Social media has been a buzz with opinions and backlash at shoe company Nine West’s new advertising campaign.
Recently, the company unveiled a series of images and online ads encouraging women to purchase shoes fitted for their most momentous occasions. While many events come to mind when mentioning momentous moments for women ages 25-49, Nine West’s target audience, the company has decided to hone in on a very specific set of moments: husband hunting, a stay-at-home mom sending her child off on the first day of school, and soon to come: an anticipatory walk of shame.
Nine West marketing representatives have defended the campaign saying that the campaign is not meant to offend or belittle women, but rather to help reach women in a younger audience who see moments differently than their older counterparts. Vice President of Marketing for Nine West, Erika Szychowski explained to the Times “A night-on-the-town shoe, for example, would now be considered an on-the-prowl shoe.”
Many consumers have taken to Facebook and Twitter to express their displeasure with the new campaign, while other female consumers search for the comedic light in the situation. One Facebook user added to the conversation on the photo above saying “As a professional woman, that’s an offensive campaign based on an outmoded ideal. Apparently, your marketing team must be comprised of misogynists.”
As a brand creating products for women, regardless of the specific demographics of the women being targeted, a campaign which seeks describe the experiences of women should be handled with care. While the women who have taken offense to the campaign are justified in doing so, the campaign in itself is not a complete loss.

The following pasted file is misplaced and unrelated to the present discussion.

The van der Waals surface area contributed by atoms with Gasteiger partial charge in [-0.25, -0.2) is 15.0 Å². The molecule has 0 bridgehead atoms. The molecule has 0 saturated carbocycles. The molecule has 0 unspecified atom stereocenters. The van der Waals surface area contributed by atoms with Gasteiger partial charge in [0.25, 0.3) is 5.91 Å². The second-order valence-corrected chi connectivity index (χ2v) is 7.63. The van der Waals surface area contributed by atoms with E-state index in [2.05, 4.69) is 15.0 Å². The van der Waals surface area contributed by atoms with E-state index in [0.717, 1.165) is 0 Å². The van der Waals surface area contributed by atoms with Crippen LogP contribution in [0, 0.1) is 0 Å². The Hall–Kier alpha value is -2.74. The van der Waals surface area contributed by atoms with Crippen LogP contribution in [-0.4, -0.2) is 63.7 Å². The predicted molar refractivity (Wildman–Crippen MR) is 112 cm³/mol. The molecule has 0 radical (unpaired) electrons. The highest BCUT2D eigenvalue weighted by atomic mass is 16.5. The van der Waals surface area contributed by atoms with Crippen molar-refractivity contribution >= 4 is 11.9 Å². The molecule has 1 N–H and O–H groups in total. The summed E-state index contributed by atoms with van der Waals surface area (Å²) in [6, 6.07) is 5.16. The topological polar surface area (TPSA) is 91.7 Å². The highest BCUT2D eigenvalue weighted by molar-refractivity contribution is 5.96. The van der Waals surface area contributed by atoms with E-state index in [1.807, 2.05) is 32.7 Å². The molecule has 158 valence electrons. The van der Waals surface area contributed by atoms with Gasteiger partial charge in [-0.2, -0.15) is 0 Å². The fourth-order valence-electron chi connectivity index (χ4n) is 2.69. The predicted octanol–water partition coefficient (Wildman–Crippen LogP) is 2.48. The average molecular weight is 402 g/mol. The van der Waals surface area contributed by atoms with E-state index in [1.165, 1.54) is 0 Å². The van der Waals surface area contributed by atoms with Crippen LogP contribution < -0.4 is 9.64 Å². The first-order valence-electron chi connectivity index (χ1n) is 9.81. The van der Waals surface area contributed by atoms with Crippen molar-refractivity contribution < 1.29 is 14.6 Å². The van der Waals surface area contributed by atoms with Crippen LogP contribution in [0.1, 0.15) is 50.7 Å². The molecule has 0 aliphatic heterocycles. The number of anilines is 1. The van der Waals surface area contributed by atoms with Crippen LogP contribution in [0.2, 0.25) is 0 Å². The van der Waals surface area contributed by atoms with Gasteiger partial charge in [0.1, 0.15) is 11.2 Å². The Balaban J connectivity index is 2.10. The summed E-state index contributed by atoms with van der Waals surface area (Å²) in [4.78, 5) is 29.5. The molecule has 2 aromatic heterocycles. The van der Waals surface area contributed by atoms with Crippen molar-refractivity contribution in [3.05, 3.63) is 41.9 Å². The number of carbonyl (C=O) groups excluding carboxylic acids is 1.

So far the message of the campaign has been perceived as an outdated model of the female experience. A model which places women out of the boardroom and into the dressing room of a bridal boutique. While this perception of womanhood is not wildly popular, it is a portrayal of one aspect of some women’s lives. Now, Nine West should feature other aspects of women’s lives to portray.
In their attempt to reach women ages 25-49, there are other moments that I hope they opt to feature: graduation from college or graduate school, the launch of a successful business, or landing an executive position at work. These are the moments that women who were offended by the brand’s first sweep of campaigns would better respond to; and, these are also moments that members of their new demographic would relate to and rejoice in celebrating.
What do you think? Is the Nine West campaign a complete miss? Or would adding to the message help to even out the responses to the backlash? Share your thoughts in the comments!